School psychologists are professionals who possess skills and knowledge in the areas of child and adolescent development, principles of learning and behaviour, individual differences, social/emotional/academic interventions, assessment, and program planning. School psychologists typically work for school boards or in private practice.
School psychologists work with individuals, within schools, and within school districts to provide support, consultation, and aid in the development of various programs.
Within School Districts
The PAA School Psychology Committee was formed in 2011 to aid PAA in its advocacy efforts related to school psychology. The purpose of the School Psychology Committee is to:
a) Advocate for meaningful and effective incorporation of psychologists in Alberta school systems.
b) Promote the profession of school psychology and professional practices that support the educational and psychological well-being of children in Alberta school systems.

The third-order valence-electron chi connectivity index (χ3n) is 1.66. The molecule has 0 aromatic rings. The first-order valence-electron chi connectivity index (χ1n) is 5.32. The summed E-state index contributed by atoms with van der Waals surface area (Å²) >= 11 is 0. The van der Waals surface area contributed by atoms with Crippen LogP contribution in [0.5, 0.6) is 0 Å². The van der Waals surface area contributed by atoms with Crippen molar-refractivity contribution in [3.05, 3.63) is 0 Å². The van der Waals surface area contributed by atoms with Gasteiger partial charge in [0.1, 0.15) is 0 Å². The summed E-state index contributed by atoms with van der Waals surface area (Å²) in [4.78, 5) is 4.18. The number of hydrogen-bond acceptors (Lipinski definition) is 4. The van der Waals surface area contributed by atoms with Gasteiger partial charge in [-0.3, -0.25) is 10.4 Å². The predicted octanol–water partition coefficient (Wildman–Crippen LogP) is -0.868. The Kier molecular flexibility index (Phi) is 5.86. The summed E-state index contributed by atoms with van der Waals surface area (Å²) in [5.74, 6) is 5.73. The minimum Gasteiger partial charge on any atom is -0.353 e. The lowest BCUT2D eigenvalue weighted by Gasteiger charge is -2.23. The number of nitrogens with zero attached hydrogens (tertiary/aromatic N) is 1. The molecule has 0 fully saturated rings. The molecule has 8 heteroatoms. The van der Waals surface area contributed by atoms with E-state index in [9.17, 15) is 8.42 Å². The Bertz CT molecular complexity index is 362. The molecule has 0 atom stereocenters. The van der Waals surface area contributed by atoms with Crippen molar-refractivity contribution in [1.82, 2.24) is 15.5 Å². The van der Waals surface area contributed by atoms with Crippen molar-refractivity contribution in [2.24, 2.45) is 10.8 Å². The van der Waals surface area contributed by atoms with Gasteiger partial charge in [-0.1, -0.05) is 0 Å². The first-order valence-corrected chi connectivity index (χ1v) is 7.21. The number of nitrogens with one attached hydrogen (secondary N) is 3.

Dr. Sandra Dixon, R.Psych. & Dr. Mitch Colp, R.Psych.
The rise of online learning during the COVID-19 pandemic has changed the field of education forever. However, for many instructors, teaching online can be quite daunting, a feeling that was heightened during the emergency of the pandemic. Though online learning has brought many challenges, it can be a beneficial tool for many graduate students to expand their horizons since the transition to a virtual platform can serve as a catalyst for them to create new and more effective opportunities for self-inquiry and self-discovery. This article aims to provide useful strategies for both instructors and graduate students to employ and reflect upon as they navigate both teaching and learning in online spaces.
School Psychology in Alberta
Summary article of relevance
Johnson, R.C. , & Zwiers, M.L. (2016). Evolving nature of school psychology in Alberta: Politics and practice.Canadian Journal of School Psychology,
31(3),166–187. DOI: 10.1177/0829573516655229
Over the past 15 years, the practice of school psychology in the province of Alberta reflects the entrenchment of assessment with the emerging possibility of a broader service provider role. This article articulates the influence that politics and government has had on the role of school psychologists in Alberta schools as special education funding frameworks have evolved. The authors describe the present training and roles of Alberta school psychologists and outline the work that has been undertaken in that province to advocate for a role in key government initiatives of Response to Intervention (RTI) and Inclusive Education.